What is it called?
The Construction Products Regulation (EU) No. 305/2011 (also known as the “CPR”).
What is it about?
The CPR aims to ensure that any product used in the construction of a building or civil engineering works is safe and meets certain performance requirements. It sets out conditions for assessing the performance of construction products, and for affixing the CE mark. The key obligations for professionals involved in the design, manufacture and supply of construction products are:
- To ensure that construction products are designed and manufactured to comply with the performance requirements set out in the CPR;
- Draw up a Declaration of Performance for any construction product covered by a harmonised standard or a European Technical Assessment, including certain prescribed information;
- To draw up and maintain technical documentation and the Declaration of Performance for 10 years after the construction product is placed on the market;
- To ensure that construction products are CE marked (where required) and accompanied by the required documentation;
- To take necessary corrective measures where they consider or have reason to believe that construction products are not in conformity with the Declaration of Performance or other requirements of the CPR.
Any professional in the supply chain who becomes aware that a construction product they have placed on the market is not in conformity with the Declaration of Performance or otherwise does not comply with the requirements of the CPR must immediately take corrective action and, if the product presents a risk, report this to the competent national authorities.
Who and what does it apply to?
The CPR applies to “construction products”, which is defined as “any product or kit which is produced and placed on the market for incorporation in a permanent manner in construction works or parts thereof and the performance of which has an effect on the performance of the construction works with respect to the basic requirements for construction works.”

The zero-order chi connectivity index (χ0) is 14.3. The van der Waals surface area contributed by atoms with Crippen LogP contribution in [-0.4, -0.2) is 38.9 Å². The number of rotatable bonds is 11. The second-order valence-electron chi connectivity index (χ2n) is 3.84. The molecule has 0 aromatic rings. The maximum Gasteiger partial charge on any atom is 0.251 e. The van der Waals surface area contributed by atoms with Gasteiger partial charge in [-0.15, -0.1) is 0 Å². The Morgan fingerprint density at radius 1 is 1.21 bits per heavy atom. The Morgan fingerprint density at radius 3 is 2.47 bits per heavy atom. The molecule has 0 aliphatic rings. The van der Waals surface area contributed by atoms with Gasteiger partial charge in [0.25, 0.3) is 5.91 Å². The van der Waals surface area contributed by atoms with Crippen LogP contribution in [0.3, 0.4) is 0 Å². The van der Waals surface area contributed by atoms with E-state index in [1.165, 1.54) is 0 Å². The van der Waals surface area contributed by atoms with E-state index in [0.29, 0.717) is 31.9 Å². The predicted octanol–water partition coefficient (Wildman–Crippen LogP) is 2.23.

Breaking this down:
- The product is ‘placed on the market’ in the EU;
- The product must be for incorporation ‘in a permanent manner’ into construction works; and
- The product must have an effect on the performance of the construction works with respect to the basic requirements for construction works
This means that products such as scaffolding or sheeting, which are not designed to be permanent, are not within the scope of the CPR.
Why does it matter?
The CPR sets out detailed requirements for the assessment of construction products, and it is essential that any manufacturers or other product safety professionals ensure their products comply with these requirements. The definition of “construction product” is broad, meaning that many products can be considered to fall within its scope.
The European Commission is currently reviewing the CPR as part of the European Green Deal. The public consultation on the new proposal ended in July 2022, and at the time of writing the results have not yet been published.
Where can I find it?
A consolidated version of the legislation can be found here.
Is there any guidance?
The UK Government has also published guidance to assist manufacturers of construction products with the transition post-Brexit, which can be found here.